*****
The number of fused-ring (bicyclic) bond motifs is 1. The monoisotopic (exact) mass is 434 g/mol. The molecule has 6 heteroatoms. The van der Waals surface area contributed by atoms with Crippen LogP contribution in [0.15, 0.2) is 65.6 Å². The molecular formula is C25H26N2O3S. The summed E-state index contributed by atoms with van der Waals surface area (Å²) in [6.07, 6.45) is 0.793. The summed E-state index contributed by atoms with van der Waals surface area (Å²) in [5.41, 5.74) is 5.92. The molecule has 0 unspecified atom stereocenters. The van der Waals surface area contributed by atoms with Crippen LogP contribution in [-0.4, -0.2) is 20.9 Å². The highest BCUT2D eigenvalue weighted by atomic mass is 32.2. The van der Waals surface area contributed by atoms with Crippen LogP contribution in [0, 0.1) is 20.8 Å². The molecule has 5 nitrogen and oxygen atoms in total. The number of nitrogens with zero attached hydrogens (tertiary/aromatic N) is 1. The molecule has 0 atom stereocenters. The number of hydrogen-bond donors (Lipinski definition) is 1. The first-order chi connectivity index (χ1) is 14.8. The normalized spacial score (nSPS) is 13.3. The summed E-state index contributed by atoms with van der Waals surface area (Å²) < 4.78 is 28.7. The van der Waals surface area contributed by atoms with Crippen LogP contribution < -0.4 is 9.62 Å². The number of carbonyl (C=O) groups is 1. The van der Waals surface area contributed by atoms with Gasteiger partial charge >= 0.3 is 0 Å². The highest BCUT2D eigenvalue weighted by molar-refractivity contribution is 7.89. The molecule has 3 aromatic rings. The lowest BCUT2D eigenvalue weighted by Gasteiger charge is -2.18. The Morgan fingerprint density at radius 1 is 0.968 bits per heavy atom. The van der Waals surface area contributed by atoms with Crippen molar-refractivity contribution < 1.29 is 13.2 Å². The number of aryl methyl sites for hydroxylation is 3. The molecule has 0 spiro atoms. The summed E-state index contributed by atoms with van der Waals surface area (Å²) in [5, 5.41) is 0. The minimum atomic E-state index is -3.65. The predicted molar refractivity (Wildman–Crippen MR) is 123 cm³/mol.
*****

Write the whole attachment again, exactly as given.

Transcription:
The number of fused-ring (bicyclic) bond motifs is 1. The monoisotopic (exact) mass is 434 g/mol. The molecule has 6 heteroatoms. The van der Waals surface area contributed by atoms with Crippen LogP contribution in [0.15, 0.2) is 65.6 Å². The molecular formula is C25H26N2O3S. The summed E-state index contributed by atoms with van der Waals surface area (Å²) in [6.07, 6.45) is 0.793. The summed E-state index contributed by atoms with van der Waals surface area (Å²) in [5.41, 5.74) is 5.92. The molecule has 0 unspecified atom stereocenters. The van der Waals surface area contributed by atoms with Crippen LogP contribution in [-0.4, -0.2) is 20.9 Å². The highest BCUT2D eigenvalue weighted by atomic mass is 32.2. The van der Waals surface area contributed by atoms with Crippen LogP contribution in [0, 0.1) is 20.8 Å². The molecule has 5 nitrogen and oxygen atoms in total. The number of nitrogens with zero attached hydrogens (tertiary/aromatic N) is 1. The molecule has 0 atom stereocenters. The number of hydrogen-bond donors (Lipinski definition) is 1. The first-order chi connectivity index (χ1) is 14.8. The normalized spacial score (nSPS) is 13.3. The summed E-state index contributed by atoms with van der Waals surface area (Å²) < 4.78 is 28.7. The van der Waals surface area contributed by atoms with Crippen LogP contribution < -0.4 is 9.62 Å². The number of carbonyl (C=O) groups is 1. The van der Waals surface area contributed by atoms with Gasteiger partial charge >= 0.3 is 0 Å². The highest BCUT2D eigenvalue weighted by molar-refractivity contribution is 7.89. The molecule has 3 aromatic rings. The lowest BCUT2D eigenvalue weighted by Gasteiger charge is -2.18. The Morgan fingerprint density at radius 1 is 0.968 bits per heavy atom. The van der Waals surface area contributed by atoms with Crippen molar-refractivity contribution < 1.29 is 13.2 Å². The number of aryl methyl sites for hydroxylation is 3. The molecule has 0 spiro atoms. The summed E-state index contributed by atoms with van der Waals surface area (Å²) in [5, 5.41) is 0. The minimum atomic E-state index is -3.65. The predicted molar refractivity (Wildman–Crippen MR) is 123 cm³/mol.